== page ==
Some Reflections on Nehru and Journalism Today

Even as human vultures of a wide amalgam -train their guns, on Nehru’s 17 years as Prime Minister, and his role in India’s freedom struggle and the struggle of the Non-aligned movement, what stands out today- are many of Nehru’s thoughtful writings, his letters to Chief Ministers, his regular press conferences, and of course his thoughts on freedom of the press and journalists’ rights and freedom. His role in caring more for journalists rights and their freedoms, even perhaps more than problems of  big press barons,  is specially noteworthy. It is more noteworthy specially today, when manifold journalists rights and freedoms specially their right to livelihood are trampled upon as never before, by contracts of bondage and selective press bashings, in an undeclared emergency situation, while a indeed a pre-election ad-boom for some newspapers has begun. Today -when hundreds of journalists and co-workers are on the roads despite sham acknowledgements of recognizing them as Covid warriors notwithstanding. Indeed, they never had it so bad. Infact, the majority of journalists and co-workers are shut out or in some cases working from home to benefit emergent signs of government drumbeating journalism.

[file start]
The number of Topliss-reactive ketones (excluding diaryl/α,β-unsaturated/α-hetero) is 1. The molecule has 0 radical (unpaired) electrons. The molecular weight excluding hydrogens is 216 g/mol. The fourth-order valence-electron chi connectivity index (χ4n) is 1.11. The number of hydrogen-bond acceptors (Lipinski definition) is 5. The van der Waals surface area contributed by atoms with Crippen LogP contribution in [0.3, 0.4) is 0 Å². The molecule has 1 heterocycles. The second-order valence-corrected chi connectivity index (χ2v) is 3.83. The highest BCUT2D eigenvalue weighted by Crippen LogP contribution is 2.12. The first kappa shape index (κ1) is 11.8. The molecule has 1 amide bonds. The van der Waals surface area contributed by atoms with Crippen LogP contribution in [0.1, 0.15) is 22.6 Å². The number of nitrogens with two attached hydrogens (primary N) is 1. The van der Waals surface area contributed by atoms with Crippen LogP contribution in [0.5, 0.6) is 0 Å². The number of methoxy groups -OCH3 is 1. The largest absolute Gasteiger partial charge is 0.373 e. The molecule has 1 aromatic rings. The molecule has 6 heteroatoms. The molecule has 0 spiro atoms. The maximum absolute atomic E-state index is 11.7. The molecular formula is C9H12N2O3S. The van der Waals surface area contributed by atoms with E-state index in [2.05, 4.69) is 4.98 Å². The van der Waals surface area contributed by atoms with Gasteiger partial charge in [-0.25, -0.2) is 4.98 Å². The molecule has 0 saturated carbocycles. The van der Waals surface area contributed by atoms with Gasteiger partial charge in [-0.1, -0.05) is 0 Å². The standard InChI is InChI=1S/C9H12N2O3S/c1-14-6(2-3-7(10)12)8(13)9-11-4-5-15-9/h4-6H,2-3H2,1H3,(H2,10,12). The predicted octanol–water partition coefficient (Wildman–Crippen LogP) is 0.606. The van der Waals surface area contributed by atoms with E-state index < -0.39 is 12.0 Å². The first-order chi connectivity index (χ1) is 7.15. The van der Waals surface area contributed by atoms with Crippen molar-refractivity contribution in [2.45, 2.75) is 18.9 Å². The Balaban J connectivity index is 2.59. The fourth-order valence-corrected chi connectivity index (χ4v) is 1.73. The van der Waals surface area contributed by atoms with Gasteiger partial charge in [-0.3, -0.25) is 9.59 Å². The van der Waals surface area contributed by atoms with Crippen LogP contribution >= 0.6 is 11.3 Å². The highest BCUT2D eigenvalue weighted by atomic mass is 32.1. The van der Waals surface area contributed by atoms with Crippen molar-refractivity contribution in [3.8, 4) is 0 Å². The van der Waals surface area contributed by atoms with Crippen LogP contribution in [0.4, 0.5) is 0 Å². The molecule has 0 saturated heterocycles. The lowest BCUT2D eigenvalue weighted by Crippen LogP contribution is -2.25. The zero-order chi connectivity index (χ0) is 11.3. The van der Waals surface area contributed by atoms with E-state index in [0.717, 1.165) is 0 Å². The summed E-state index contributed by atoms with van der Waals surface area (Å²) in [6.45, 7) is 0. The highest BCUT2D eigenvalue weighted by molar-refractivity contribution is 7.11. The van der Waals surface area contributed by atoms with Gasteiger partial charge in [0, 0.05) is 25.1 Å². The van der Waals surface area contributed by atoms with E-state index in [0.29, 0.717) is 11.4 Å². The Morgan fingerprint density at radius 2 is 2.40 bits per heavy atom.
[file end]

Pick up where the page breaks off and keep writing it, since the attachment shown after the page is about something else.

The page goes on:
Born in this new era, are black labour codes, which seek to end the era of labour struggles including the Working Journalist Act and of course the current Majithia Award which remains by and large unimplemented. In fact, the Working Journalists Act, and wage boards, are seeing a slow death, without even any alternative structure for the wide spectrum emerging. Infact, using Covid as an excuse ,for mass retrenchment in phases targeting wage board and most senior journalists along with others specially critical journalists. Simultaneously, the right to cover Parliament has been reduced to a virtual lottery to cap it all. Today, the once famous national agencies like the PTI and UNI along with their language counterparts are being squeezed of funds, and UNI is on the verge of collapse. Many journalists and co-employees of the United News of India are on the roads while a few are languishing with virtually no salary and a questionable provident fund.  From what was once called the slaughter of Samachar during emergency times, today you have the slaughter the very concept of an autonomous corporation replacing Prasar Bharati and replacing it  Man- Ki- Baat  or Modi speaks to the nation or establishment reporting .